Julius Moomer, a talentless self-promoting hack who dreams of becoming a successful television writer, uses a book of magic to summon William Shakespeare to write dramatic teleplays that ...
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Julius Moomer, a talentless self-promoting hack who dreams of becoming a successful television writer, uses a book of magic to summon William Shakespeare to write dramatic teleplays that Moomer will pass off as his own. Shakespeare becomes irritated by Moomer's lack of appreciation and is even more appalled when he discovers the changes wrought on his plays by cynical television executives. Written by
[after knocking out Rocky Rhodes]
Blow, blow thou winter wind. Thou art not so unkind as man's ingratitude.
. That's from As You Like It, Act 2, Scene 7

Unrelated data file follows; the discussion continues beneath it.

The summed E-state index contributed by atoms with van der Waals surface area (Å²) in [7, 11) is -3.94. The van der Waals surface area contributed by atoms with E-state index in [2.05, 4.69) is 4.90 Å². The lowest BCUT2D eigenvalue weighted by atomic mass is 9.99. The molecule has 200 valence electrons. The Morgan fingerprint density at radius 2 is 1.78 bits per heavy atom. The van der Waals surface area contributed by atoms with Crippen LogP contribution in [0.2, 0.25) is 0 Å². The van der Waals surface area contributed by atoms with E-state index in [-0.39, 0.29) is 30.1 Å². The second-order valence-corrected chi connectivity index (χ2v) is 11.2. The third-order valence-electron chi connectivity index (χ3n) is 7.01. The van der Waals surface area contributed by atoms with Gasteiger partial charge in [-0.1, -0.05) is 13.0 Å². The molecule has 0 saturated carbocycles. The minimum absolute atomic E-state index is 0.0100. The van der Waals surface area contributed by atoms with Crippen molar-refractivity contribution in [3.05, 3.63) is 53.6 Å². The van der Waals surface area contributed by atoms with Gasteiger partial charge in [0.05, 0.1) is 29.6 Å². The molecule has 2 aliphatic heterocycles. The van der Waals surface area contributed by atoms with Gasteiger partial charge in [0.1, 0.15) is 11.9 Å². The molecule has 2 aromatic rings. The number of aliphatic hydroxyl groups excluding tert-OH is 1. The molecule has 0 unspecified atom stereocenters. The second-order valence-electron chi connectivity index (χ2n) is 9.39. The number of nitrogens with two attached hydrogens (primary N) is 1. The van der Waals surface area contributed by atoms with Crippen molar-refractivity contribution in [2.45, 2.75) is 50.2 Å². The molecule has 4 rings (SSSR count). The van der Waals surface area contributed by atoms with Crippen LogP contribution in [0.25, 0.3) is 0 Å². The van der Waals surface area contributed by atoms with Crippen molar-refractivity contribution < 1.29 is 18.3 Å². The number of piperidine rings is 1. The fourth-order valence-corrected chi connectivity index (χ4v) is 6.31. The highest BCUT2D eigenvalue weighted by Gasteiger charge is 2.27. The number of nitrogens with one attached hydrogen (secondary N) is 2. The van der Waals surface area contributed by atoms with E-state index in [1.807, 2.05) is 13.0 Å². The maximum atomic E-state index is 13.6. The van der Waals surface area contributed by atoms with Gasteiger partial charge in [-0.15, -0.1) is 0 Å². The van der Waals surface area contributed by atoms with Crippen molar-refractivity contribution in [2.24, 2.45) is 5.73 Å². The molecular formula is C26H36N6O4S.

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This was probably more accessible in the 1960's. Jack Weston plays an overbearing man who was once a streetcar conductor and who fancies himself a screenwriter. He has had numerous failed efforts to get the execs to look at his sad, trite imaginings for television series. He has all the lines that were appropriate for the job at the time, but he is an idiot. He talks his agent into allowing him to submit a script for a show based on black magic. Of course, he has no idea what to do. He goes to a bookstore to find a book on the subject, only to be met by its nutty proprietor who is obsessed with baseball. She thinks Weston is some former two-bit ballplayer. While he is talking, a book literally flies off the shelf, into his arms. He takes it home. It is full of spells. Because he has none of the materials called for, he is unable to get anything to work. He is taunted by the middle- school daughter of a woman in his apartment building. At some point, through no effort of his own, William Shakespeare shows up and offers his assistance. What happens is that Weston uses him in such a way to get things done his way. He is boorish and clumsy but using the bard's words, he manages to get hooked up with a commercial enterprise (a soup company CEO). He takes the plots that Shakespeare gives him and totally destroys them, using one of his ridiculous plots. Tension builds. There is a delightful cameo by a very young Burt Reynolds who is studying method acting. He has performed in two Tennessee Williams plays and is annoyed that Shakespeare has never heard of Stanislavsky or the aforementioned Williams. He pouts and prances and really annoys the great poet. This is played strictly for laughs and the Twilight Zone purists were probably annoyed. The episode is too long and often not terribly funny, but take it with a grain of salt.
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